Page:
Often they are also teachers. The average project doesn’t require stylists to liaise directly with actors, but for food-intensive moments, they might find themselves training a performer to execute a recipe in real time. On the “Spanglish” DVD, a behind-the-scenes featurette (available on YouTube) documented celebrated California chef Thomas Keller teaching Adam Sandler to make a fancy BLT. Similarly, Tobin gave Josh Brolin a pie tutorial before he shot “Labor Day” with Kate Winslet. And Goodman Iland stepped in front of the camera in “A Star Is Born” so she and her team could add authenticity to the restaurant where Lady Gaga’s character works.
Despite bigger budgets and better respect within the industry, many food stylists, who are effectively freelancers hired at union-appointed salaries, still maintain ancillary business to supplement their income.
“My rate hasn’t changed at all in 10 years,” Tobin said.
“If I wasn’t this far along in my career and working on so many shows that I am, I don’t know if I’d be able to make it,” said Goodman Iland, who started in the “Golden Girls” script department and began food-styling during the last four seasons of “Murder, She Wrote.”
Stylists might also offer private catering services, take editorial gigs and author cookbooks. But for the lucky few — a number that’s increasing with time — food styling is becoming a viable stand-alone vocation, in demand enough to furnish a person’s life work.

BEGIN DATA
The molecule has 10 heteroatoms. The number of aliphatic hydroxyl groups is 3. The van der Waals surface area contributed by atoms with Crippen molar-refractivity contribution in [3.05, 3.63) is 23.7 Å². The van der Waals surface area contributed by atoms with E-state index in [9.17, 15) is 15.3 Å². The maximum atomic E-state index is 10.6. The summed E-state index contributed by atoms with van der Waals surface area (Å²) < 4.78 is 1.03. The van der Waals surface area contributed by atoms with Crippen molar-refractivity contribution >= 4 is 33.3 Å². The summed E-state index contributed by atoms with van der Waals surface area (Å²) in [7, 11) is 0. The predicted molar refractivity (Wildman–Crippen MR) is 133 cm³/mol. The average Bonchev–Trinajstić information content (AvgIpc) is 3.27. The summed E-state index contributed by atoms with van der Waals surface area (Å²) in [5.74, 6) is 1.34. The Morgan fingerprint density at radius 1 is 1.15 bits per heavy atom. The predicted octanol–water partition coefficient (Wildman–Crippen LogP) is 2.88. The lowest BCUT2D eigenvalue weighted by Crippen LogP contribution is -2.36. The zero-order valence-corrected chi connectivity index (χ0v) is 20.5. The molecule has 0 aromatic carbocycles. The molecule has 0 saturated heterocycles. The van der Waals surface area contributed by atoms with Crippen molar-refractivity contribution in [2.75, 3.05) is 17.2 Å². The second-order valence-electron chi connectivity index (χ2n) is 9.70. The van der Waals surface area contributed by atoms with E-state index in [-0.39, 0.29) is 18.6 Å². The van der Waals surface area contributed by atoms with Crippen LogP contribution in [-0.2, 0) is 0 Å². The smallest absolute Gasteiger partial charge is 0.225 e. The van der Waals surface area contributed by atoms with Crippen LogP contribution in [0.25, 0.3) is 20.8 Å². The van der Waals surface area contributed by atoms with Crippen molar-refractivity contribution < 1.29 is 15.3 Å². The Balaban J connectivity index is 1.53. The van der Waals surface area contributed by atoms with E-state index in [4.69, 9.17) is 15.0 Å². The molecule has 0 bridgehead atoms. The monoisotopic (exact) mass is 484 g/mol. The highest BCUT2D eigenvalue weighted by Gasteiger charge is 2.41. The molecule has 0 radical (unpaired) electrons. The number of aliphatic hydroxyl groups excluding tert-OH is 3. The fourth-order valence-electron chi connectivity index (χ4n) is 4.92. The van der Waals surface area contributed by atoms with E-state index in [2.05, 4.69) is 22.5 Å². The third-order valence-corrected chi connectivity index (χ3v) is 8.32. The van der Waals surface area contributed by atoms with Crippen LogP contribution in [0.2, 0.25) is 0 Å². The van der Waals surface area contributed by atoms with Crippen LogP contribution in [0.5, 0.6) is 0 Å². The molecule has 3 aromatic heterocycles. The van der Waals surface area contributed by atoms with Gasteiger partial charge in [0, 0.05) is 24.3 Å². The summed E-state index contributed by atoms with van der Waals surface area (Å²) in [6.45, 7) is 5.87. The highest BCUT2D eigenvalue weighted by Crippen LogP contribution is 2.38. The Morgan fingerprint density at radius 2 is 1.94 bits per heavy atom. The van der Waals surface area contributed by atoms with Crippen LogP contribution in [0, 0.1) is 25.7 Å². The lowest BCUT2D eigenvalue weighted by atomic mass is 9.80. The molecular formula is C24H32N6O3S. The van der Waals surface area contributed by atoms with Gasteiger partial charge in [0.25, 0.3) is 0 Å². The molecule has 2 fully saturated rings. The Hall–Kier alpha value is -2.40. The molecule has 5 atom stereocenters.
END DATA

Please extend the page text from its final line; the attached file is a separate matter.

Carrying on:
“It’s always been 12-hour days for TV shows,” Goodman Iland said. “Commercials are more like 10-hour days. And movies, they’re all over the place. I would always have to be up an hour earlier, because I load my car with all the equipment, the ovens and the hot plates and everything that does not need to be refrigerated. And then I give myself 20 minutes to half an hour just to unload the food, if there’s a lot of it. And I’m always there an hour afterwards, depending where we’re at location-wise and whether we have access to sinks and a cleaning facility. So for me, it ends up being two hours longer. But you know what? I love my job so much that it doesn’t really bother me.”